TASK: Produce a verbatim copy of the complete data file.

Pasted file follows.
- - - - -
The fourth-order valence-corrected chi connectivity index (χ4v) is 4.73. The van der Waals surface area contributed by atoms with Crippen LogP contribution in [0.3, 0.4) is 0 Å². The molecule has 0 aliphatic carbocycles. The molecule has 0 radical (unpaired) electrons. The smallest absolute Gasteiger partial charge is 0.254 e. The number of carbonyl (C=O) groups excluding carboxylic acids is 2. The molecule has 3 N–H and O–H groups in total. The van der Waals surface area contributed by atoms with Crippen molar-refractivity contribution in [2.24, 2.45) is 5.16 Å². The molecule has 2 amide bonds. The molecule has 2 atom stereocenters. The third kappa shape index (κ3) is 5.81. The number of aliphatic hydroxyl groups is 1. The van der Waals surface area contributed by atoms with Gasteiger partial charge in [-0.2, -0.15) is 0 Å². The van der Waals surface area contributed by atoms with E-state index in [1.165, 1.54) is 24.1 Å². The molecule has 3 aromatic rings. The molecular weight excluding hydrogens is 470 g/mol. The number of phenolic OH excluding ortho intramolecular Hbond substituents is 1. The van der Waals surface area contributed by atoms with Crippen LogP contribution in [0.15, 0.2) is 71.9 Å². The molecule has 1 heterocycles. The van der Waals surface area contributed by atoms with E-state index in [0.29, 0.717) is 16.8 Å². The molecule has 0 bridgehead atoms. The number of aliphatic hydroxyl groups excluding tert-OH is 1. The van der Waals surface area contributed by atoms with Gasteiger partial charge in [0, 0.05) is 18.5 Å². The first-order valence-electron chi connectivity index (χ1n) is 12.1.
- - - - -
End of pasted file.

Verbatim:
The fourth-order valence-corrected chi connectivity index (χ4v) is 4.73. The van der Waals surface area contributed by atoms with Crippen LogP contribution in [0.3, 0.4) is 0 Å². The molecule has 0 aliphatic carbocycles. The molecule has 0 radical (unpaired) electrons. The smallest absolute Gasteiger partial charge is 0.254 e. The number of carbonyl (C=O) groups excluding carboxylic acids is 2. The molecule has 3 N–H and O–H groups in total. The van der Waals surface area contributed by atoms with Crippen molar-refractivity contribution in [2.24, 2.45) is 5.16 Å². The molecule has 2 amide bonds. The molecule has 2 atom stereocenters. The third kappa shape index (κ3) is 5.81. The number of aliphatic hydroxyl groups is 1. The van der Waals surface area contributed by atoms with Gasteiger partial charge in [-0.2, -0.15) is 0 Å². The van der Waals surface area contributed by atoms with E-state index in [1.165, 1.54) is 24.1 Å². The molecule has 3 aromatic rings. The molecular weight excluding hydrogens is 470 g/mol. The number of phenolic OH excluding ortho intramolecular Hbond substituents is 1. The van der Waals surface area contributed by atoms with Crippen LogP contribution in [0.15, 0.2) is 71.9 Å². The molecule has 1 heterocycles. The van der Waals surface area contributed by atoms with E-state index in [0.29, 0.717) is 16.8 Å². The molecule has 0 bridgehead atoms. The number of aliphatic hydroxyl groups excluding tert-OH is 1. The van der Waals surface area contributed by atoms with Gasteiger partial charge in [0, 0.05) is 18.5 Å². The first-order valence-electron chi connectivity index (χ1n) is 12.1.